CLINICAL TRIAL

Mesenchymal stem cells for Ileocolitis

Recruiting · < 18 · All Sexes · Cleveland, OH

This study is evaluating whether stem cells may help heal fistulas in individuals with Crohn's disease.

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About the trial for Ileocolitis

Eligible Conditions
Fistula · Perianal Fistula Due to Crohn's Disease (Disorder) · Crohn Disease · Disease

Treatment Groups

This trial involves 2 different treatments. Mesenchymal Stem Cells is the primary treatment being studied. Participants will all receive the same treatment. There is no placebo group. The treatments being tested are in Phase 1 and are in the first stage of evaluation with people.

Main TreatmentA portion of participants receive this new treatment to see if it outperforms the control.
Mesenchymal stem cells
DRUG
Control TreatmentAnother portion of participants receive the standard treatment to act as a baseline.

About The Treatment

Treatment
First Studied
Drug Approval Stage
How many patients have taken this drug
Mesenchymal stem cells
2020
Completed Phase 2
~150

Eligibility

This trial is for patients born any sex aged 18 and younger. You must have received 1 prior treatment for Ileocolitis or one of the other 3 conditions listed above. There are 7 eligibility criteria to participate in this trial as listed below.

Inclusion & Exclusion Checklist
Mark “yes” if the following statements are true for you:
Perianal fistula is a type of anal fistula that affects the skin around the anus show original
The participants in the study agreed to either use birth control or abstain from sex in order to avoid getting pregnant. show original
Can have an MR evaluation if you don't have any contraindications, like having a pacemaker or magnetically active metal fragments, or if you're claustrophobic. show original
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Odds of Eligibility
Unknown<50%
Be sure to apply to 2-3 other trials, as you have a low likelihood of qualifying for this one.Apply To This Trial

Approximate Timelines

Please note that timelines for treatment and screening will vary by patient
Screening: ~3 weeks
Treatment: varies
Reporting: Month 12
This trial has approximate timelines as follows: 3 weeks for initial screening, variable treatment timelines, and reporting: Month 12.
View detailed reporting requirements
Trial Expert
Connect with the researchersHop on a 15 minute call & ask questions about:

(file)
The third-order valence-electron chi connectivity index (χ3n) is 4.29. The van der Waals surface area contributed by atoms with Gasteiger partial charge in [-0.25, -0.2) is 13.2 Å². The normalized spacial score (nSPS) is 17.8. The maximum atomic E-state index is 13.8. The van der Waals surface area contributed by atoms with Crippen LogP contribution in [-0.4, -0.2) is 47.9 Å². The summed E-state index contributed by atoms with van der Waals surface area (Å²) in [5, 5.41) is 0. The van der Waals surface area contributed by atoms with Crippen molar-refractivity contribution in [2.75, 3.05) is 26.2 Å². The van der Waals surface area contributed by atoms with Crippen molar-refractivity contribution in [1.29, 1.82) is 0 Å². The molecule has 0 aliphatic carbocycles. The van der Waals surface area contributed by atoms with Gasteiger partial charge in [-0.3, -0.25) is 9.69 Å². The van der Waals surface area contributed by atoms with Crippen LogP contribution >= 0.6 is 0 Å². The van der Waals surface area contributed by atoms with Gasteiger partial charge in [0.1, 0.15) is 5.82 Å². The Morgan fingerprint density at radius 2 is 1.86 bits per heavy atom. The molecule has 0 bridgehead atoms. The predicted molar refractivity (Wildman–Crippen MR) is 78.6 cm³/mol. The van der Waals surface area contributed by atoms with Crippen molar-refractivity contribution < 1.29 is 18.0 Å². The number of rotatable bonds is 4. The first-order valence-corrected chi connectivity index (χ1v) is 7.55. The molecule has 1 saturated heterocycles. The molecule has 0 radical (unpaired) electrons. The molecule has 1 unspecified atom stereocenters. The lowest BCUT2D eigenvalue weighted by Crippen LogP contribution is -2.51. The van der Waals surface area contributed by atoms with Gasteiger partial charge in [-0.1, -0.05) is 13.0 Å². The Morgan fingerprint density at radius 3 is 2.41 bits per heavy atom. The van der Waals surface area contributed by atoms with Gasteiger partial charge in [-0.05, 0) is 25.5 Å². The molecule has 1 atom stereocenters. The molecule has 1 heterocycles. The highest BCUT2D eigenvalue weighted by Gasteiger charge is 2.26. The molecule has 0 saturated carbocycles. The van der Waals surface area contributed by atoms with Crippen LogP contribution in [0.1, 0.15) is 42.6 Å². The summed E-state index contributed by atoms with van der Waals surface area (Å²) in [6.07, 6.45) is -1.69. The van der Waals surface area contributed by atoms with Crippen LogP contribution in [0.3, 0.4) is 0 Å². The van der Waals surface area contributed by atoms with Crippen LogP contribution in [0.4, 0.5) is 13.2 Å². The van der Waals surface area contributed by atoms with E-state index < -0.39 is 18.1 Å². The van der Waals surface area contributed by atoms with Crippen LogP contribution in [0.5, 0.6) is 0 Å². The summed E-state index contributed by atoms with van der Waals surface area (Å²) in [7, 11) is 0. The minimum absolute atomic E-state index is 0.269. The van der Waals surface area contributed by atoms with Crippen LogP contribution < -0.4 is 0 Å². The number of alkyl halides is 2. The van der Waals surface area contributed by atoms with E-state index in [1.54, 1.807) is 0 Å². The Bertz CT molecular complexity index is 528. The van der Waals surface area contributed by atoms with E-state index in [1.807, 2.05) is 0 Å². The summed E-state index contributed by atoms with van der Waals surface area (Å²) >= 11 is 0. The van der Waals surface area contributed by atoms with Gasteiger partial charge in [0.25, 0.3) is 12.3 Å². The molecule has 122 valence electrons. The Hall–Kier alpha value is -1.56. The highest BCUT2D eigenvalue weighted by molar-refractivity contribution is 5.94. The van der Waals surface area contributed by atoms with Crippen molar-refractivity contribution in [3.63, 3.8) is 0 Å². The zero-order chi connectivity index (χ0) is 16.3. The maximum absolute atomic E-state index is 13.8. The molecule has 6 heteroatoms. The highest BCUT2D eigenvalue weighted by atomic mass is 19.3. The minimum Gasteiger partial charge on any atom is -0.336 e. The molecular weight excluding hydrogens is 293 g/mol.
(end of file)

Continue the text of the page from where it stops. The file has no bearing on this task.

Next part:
- What options you have available- The pros & cons of this trial
- Whether you're likely to qualify- What the enrollment process looks like

Measurement Requirements

This trial is evaluating whether Mesenchymal stem cells will improve 1 primary outcome and 4 secondary outcomes in patients with Ileocolitis. Measurement will happen over the course of Month 12.

Treatment related adverse events
MONTH 12
Number of participants with treatment related adverse events post-injection of 75 million allogeneic bone marrow derived MSC's for the treatment of perianal fistula(s) in the setting of Crohn's disease as assessed by protocol
Worsening of disease
MONTH 12
Number of participants with worsening of disease post-injection of 75 million allogeneic bone marrow derived MSC's for the treatment of perianal fistula(s) in the setting of Crohn's disease Worsening disease is defined as: Radiographic: MRI with a fluid collection >2 cm in 2 of 3 dimensions, edema, inflammation or sign of active inflammatory response. An increased number of tracts may be seen, or increased branching from the primary tract, Clinical: Increased drainage per patient report and on clinical exam
Lack of response
MONTH 12
Number of participants with lack of response post-injection of 75 million allogeneic bone marrow derived MSC's for the treatment of perianal fistula(s) in the setting of Crohn's disease Lack of response is defined as: Radiographic and Clinical healing which does not meet the threshold for Partial Healing
Partial clinical healing
MONTH 12
Number of participants with partial clinical healing post-injection of 75 million allogeneic bone marrow derived MSC's for the treatment of perianal fistula(s) in the setting of Crohn's disease Partial clinical healing is defined as: Radiographic Healing: MRI with an absence of a fluid collection >2 cm in 2 of 3 dimensions, lack of edema, inflammation or sign of active inflammatory response. A remnant scar of a fistula tract may remain Clinical healing: Greater than or equal to 50 % cessation of drainage on both clinical exam with deep palpation and per patient report and epithelization of the external fistula opening
Complete clinical healing
MONTH 12
Number of participants with complete clinical healing post-injection of 75 million allogeneic bone marrow derived MSC's for the treatment of perianal fistula(s) in the setting of Crohn's disease. Complete Healing is defined as: Radiographic Healing: MRI with an absence of a fluid collection >2 cm in 3 of 3 dimensions, lack of edema, inflammation or sign of active inflammatory response. A remnant scar of a fistula tract may remain Clinical Healing: 100% cessation of drainage on both clinical exam with deep palpation and per patient report and epithelization of the external fistula opening

Patient Q & A Section

Please Note: These questions and answers are submitted by anonymous patients, and have not been verified by our internal team.